Begin at the beginning, and stop when you get to the end.
How coincidental, that on the day that I begin publishing my blog posts on the topic of freelancing, a flower farmer friend emails me, asking about the ins and outs of freelancing for another flower friend of hers. This person is just getting started out, and is hoping to gain some supplemental income and more experience through freelancing.
I have personally freelanced for several floral designers and event producers, and each time, I learn more or have a new skill tested. Sometimes, I get to use flowers that I've never touched before, and sometimes I have to determine how to bind a bouquet together without any tape or wire. And in situations similar to the latter, I have some tips for folks who want to have successful and productive freelancing experiences.
I began freelancing shortly after being hired at the flower shop. My boss texted me about someone who was looking for help doing flowers for a store event, and since she was unable to assist, she encouraged me to pursue the lead. It turns out that someone else we know was asked first, and they couldn't. So then THEY referred someone ELSE the opportunity, and that person also couldn't do it. So they sent the information to my boss.
Since then, I have freelanced for all of the people in that chain, and I've freelanced repeatedly for the designer who was seeking help in the first place.
My first chance at freelancing was a bit more serendipitous than the hard work I put in to freelance more after that. But what we can see is that sometimes opportunities will present themselves, and find you. Don't wait for them. But networking and being friendly can get you pretty far sometimes.
Reaching out to colleagues.
Is there someone with a particular floral designing style or technique that you love and admire? Would it make sense to work together, geographically? Are you ready to schlep for them, in exchange for possibly experience only?
Simply say hello. After you've found someone that you are interested in working with or learning from, write them an email to tell them what you enjoy about their work. Why you'd like to learn from them, and why you would be a good person for them to hire.
But be prepared to hear nothing back. When I was seeking freelance work, I emailed approximately 30 floral designers and stylists. I have all of their names written down in a notebook, and I checked off their names as I received a response. The response rate was about 15%. Not spectacular. And it can sting, especially if you are enthusiastic and really admire someone. I hold that feeling now as something I want to remember down the road, if someone new were to email me. Perhaps an affirmative response cannot be given, but a response should still be given.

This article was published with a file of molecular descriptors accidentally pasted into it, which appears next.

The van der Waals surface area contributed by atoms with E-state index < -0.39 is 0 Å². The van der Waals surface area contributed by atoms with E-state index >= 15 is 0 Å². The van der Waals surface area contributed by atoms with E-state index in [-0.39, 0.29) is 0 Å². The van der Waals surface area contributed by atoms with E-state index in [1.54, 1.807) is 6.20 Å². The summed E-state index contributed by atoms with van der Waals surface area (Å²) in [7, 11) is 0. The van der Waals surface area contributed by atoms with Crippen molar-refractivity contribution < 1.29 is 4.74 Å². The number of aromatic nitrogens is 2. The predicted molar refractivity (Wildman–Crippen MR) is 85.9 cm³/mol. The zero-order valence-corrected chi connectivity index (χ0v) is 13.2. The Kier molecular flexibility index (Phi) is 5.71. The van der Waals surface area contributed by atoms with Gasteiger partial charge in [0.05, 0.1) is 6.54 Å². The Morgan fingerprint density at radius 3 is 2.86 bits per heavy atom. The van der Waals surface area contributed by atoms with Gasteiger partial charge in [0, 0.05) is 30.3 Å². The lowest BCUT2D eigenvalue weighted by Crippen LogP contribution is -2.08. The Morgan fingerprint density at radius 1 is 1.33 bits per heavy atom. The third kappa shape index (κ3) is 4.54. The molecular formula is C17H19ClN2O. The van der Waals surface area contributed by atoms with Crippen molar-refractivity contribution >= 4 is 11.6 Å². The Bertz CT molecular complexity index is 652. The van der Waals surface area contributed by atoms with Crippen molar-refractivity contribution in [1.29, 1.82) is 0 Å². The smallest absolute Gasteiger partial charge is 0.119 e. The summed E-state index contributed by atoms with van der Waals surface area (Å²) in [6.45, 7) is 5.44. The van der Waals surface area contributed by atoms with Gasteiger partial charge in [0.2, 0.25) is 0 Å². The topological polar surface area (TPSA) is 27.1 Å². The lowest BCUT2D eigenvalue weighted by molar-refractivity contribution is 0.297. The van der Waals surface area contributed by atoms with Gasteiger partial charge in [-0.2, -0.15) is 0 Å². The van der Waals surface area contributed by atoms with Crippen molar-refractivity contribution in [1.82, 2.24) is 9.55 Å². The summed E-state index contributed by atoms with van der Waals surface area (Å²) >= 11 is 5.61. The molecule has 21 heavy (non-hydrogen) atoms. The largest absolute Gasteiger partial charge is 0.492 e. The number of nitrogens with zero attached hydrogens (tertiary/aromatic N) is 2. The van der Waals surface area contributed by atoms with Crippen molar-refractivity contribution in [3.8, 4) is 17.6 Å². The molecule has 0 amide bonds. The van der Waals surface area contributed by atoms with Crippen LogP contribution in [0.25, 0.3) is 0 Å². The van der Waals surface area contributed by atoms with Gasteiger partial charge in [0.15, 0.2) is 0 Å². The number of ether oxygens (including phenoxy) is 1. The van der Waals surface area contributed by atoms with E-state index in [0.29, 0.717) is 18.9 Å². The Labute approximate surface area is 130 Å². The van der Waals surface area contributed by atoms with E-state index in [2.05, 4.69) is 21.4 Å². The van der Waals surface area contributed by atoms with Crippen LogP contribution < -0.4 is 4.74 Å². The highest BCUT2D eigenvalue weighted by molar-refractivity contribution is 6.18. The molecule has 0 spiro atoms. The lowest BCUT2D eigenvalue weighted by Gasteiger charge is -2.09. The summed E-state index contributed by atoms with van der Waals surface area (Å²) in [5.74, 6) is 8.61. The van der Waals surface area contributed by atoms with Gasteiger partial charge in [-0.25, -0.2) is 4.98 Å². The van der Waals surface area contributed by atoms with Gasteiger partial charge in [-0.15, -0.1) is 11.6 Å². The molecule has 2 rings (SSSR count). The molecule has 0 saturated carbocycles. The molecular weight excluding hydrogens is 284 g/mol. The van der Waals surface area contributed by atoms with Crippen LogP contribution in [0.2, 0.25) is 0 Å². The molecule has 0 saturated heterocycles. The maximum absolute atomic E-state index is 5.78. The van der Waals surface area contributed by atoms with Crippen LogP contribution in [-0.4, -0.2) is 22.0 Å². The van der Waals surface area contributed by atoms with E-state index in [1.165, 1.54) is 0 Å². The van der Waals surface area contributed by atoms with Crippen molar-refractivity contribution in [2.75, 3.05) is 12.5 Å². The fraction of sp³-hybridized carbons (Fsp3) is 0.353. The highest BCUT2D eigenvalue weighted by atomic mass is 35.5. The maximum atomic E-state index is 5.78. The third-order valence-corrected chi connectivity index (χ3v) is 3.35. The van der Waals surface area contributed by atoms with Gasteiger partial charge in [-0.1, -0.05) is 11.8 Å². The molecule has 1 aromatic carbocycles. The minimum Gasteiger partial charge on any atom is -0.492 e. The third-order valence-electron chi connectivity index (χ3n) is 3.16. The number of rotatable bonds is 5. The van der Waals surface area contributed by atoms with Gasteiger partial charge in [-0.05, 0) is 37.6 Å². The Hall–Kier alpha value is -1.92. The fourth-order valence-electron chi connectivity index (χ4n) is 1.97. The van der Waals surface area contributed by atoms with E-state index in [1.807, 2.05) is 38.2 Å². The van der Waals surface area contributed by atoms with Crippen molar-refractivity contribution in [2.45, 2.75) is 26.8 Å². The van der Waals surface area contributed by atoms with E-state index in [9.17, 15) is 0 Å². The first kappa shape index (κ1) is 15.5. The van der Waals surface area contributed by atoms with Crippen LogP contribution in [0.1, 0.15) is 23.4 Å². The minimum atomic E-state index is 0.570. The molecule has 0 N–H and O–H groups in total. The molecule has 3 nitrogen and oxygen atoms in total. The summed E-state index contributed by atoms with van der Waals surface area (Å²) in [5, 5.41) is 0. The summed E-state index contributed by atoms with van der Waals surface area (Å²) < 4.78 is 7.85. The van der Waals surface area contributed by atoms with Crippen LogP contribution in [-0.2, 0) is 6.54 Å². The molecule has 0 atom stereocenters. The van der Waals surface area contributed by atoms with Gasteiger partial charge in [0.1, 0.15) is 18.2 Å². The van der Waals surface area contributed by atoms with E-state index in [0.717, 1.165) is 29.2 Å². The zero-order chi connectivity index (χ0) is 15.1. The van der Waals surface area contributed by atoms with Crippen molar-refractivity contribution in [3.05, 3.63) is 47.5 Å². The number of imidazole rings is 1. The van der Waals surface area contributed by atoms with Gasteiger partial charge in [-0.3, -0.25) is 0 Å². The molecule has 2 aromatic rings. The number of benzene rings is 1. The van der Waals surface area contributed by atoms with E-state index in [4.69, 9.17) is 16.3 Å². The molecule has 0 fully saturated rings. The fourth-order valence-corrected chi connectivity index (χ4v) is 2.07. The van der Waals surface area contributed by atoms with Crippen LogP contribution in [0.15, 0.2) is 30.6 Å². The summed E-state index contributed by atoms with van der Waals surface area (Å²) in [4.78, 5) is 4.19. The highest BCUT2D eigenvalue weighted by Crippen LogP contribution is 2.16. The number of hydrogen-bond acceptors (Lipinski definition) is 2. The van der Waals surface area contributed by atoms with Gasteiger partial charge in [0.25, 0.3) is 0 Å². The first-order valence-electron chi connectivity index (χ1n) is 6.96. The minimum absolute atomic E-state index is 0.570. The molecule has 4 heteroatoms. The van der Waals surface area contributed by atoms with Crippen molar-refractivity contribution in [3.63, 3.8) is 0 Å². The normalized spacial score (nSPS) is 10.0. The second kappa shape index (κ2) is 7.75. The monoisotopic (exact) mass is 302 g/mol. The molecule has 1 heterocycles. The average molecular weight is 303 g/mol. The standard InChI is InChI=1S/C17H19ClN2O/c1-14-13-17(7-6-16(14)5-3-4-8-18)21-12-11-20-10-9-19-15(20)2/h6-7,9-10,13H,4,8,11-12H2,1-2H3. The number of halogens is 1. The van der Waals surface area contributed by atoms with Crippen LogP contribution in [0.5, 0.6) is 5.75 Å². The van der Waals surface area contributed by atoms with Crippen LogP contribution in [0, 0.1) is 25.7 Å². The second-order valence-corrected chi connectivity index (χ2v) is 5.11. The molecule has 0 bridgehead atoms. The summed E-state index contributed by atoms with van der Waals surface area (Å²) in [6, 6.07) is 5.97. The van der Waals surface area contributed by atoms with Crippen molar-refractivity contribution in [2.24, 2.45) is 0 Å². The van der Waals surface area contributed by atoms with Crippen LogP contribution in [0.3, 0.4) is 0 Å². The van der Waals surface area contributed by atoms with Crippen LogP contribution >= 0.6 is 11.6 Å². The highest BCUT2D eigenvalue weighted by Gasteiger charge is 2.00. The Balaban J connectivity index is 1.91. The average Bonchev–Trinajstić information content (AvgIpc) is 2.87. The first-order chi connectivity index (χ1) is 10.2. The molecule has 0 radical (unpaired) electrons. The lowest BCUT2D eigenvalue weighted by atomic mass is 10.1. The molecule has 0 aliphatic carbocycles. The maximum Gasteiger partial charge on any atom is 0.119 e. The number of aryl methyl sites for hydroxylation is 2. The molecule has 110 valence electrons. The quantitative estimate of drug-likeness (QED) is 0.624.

Show your stuff. (Or be ready to explain the lack of stuff.)
If you have a portfolio, in any form, send it to that person in your email. Show them what you can do. If you have no work to show, explain what you're already doing. This can be tricky, especially if you don't really know how to do the work that you want to do, if you're seeking a teacher.
Before I was even hired at the flower shop, I purchased flowers from a farmer's market and played around with them on my own, constructing bouquets and arrangements that I loved. They weren't necessarily the best work I've ever done. Far from it! But they gave me something to show other florists, and it also showed initiative and enthusiasm. I wasn't going to wait, I was going to do the work, even if I wasn't sure how.
Know the limit.
Give some thought to what you are depending on the freelance job for. Education or payment? Possibly both? Determine whether you are able to work for free, or whether you must be paid in order to work. This isn't so much for you to demand, but rather a personal limitation. The reality may be that while a florist would love an extra set of hands, they may not be able to pay you. This might be for various reasons, which I can discuss further in some more business-oriented posts about pricing and money. You are the only person who can decide whether or not you can take non-paid jobs, so figure out early on how much you're depending on freelance work.
For me, it's a supplemental income, as I work at the flower shop full time. But I did have to determine what my freelance rate is, and how much I am willing to come down on it, based on the job.
Once you've been booked.
Congratulations! You've successfully booked a freelance job. If I were to ask, you should be able to answer the following questions about the job.
- Where will you be working?
- What time should you arrive?
- Who is your point of contact? (It may not be the person who hired you!)
- How are you personally planning on getting there?
- How are you being paid?
- If you are being paid with money, what rate will you be paid - hourly, per diem, or other?
- If you're being paid with money, when will you be paid, and in what form?
- What do you need to bring to successfully complete the job?
- What should you bring with you to have a good day?
I'll be sharing more about my answers to questions #8 and #9 in my next freelance oriented posting, because there are definitely things that I want to bring along now, regardless of what I am told about the job, just because I know what I need to get the job done.